I intended to write this post nearly four months ago. I suppose better late than never. Since acquiring this milestone card, the collection has increased by another 250 cards.
Back in October 2003, my only child was born. Unfortunately, shortly thereafter my wife lost her job. In an effort to keep our finances afloat, I sold nearly all my pre-World War II Phillies cards, as well as the majority of my pre-1957 Bowman and Topps cards. In most cases, I had complete team sets, and that includes notables ones such as the T206 White Border and 1933 Goudey. It was something I did willingly—the health and well-being of my family was far more important than my baseball card collection—but I didn’t enjoy doing it
Over the past five years, I’ve slowly rebuilt that portion of my collection. It probably would’ve gone much more quickly if I hadn’t devoted so many resources to acquiring the ridiculous number of cards that I originally missed out on during the 2004-2009 timeframe (especially 2005), when I had to be far more selective about what I collected. I’ve managed to reassemble the Play Ball sets, the ’55 and ’56 Topps sets, and most of the Bowman team sets, but the majority of the team sets I once owned remain works in progress. Some of them I may never complete again; in particular, I just don’t see how I’ll ever manage to reacquire a T206 White Border Titus—the remaining card I need to complete that particular team set.
On the other hand, I’ve been fortunate enough to pick up some cards I didn’t own (let alone imagine owning) 10 years ago. I now possess a few Cracker Jack cards, some caramel cards, a few exhibits, a Tattoo Orbit, and even a few pins. The presence of these cards in my collection more than offsets the OCD angst caused by the fact that I still need to complete many pre-1954 Phillies team sets. Nonetheless, the completion of some of those sets remains a serious goal. One such set was the 1949 Bowman, and it probably comes as no surprise that the Ashburn rookie card was one of the final cards I needed to complete it.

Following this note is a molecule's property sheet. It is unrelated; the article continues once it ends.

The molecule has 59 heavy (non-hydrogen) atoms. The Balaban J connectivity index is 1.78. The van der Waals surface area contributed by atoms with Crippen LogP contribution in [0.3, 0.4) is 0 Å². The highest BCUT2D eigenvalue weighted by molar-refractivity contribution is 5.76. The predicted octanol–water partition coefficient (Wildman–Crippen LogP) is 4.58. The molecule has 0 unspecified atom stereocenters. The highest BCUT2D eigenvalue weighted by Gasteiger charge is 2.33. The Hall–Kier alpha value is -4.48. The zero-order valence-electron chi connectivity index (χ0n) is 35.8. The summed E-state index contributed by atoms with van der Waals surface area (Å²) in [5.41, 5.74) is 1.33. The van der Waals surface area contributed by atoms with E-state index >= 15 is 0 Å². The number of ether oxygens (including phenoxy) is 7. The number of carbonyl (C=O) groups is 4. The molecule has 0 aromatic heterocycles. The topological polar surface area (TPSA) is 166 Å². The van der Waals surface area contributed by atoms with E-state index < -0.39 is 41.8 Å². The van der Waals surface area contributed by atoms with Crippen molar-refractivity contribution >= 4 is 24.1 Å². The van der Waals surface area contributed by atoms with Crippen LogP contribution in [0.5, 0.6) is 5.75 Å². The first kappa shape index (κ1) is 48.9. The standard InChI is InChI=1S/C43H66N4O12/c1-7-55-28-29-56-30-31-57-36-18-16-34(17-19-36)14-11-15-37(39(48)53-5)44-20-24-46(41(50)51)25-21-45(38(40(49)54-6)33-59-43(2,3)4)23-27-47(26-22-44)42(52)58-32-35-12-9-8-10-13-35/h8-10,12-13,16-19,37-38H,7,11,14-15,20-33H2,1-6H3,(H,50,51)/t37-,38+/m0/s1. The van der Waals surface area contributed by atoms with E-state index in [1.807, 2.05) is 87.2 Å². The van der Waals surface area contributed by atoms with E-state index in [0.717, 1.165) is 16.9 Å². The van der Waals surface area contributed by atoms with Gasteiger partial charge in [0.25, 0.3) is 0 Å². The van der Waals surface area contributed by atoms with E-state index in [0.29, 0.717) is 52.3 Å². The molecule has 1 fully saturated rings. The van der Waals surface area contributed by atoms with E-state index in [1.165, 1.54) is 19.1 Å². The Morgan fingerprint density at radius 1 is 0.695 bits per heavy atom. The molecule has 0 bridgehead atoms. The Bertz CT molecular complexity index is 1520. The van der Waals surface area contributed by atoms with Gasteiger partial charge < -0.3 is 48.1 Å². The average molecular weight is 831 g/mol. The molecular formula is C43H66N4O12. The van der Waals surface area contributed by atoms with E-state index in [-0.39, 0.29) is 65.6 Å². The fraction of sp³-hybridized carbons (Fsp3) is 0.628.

Of all the cards I sold during the 2003-2004 winter, the Ashburn’s rookie card was the one that hurt the most when I sold it. I actually only owned it for roughly a year at the time, but it was easily the centerpiece of my collection. It wasn’t in the best condition (it was professionally graded by SGC as a 40), but I was thrilled with its overall appearance. Yet, at the time I felt confident that I could require it somewhat easily once I again possessed the resources to do so.
I was wrong.
Roughly 18 months ago, I started actively searching for another 1949 Bowman Ashburn card professionally graded in VG or VG-EX condition. Unfortunately, this turned out to be a card that more than held its value—it was more expensive that it had been when I bought and sold it 10 years earlier (even when factoring inflation over that time). I quickly resigned myself to the idea that I would need to accept one graded in Good condition. Even then, it took a great amount of patience. Finally, around the time I was approaching the 20,000 milestone, one finally hit eBay at a price relatively near what I was willing to pay. Thankfully, the seller had a “Make Best Offer” option on the “Buy It Now” price and I was able to negotiate the card down to the maximum I was willing to pay.
So, once again it’s a centerpiece to my collection, and although it wasn’t technically the 20,000th Phillies card in my possession, I made sure that it was the 20,000th added to the Excel spreadsheet I use to track my collection. It’s not as nice as my original Ashburn rookie card, but at least I own one again (which is more than could very well be said about the T206 Titus.) Just as nice, it meant that it put me just one card away from completing my 1949 Bowman team set—the completion of which I described yesterday.
If you told me 30 years ago that one day I would own over 20,000 Phillies cards, I might’ve believed that it potentially could happen sometime significantly later in life; I just don’t think any of us back in the mid ‘80s could’ve possibly anticipated the radical changes in the hobby that would begin around the start of the ‘90s and continue to this day. Barring a catastrophic collapse in the hobby or my finances, 30,000 seems incredibly likely at some point down the road—as mind-boggling as that possibility seems.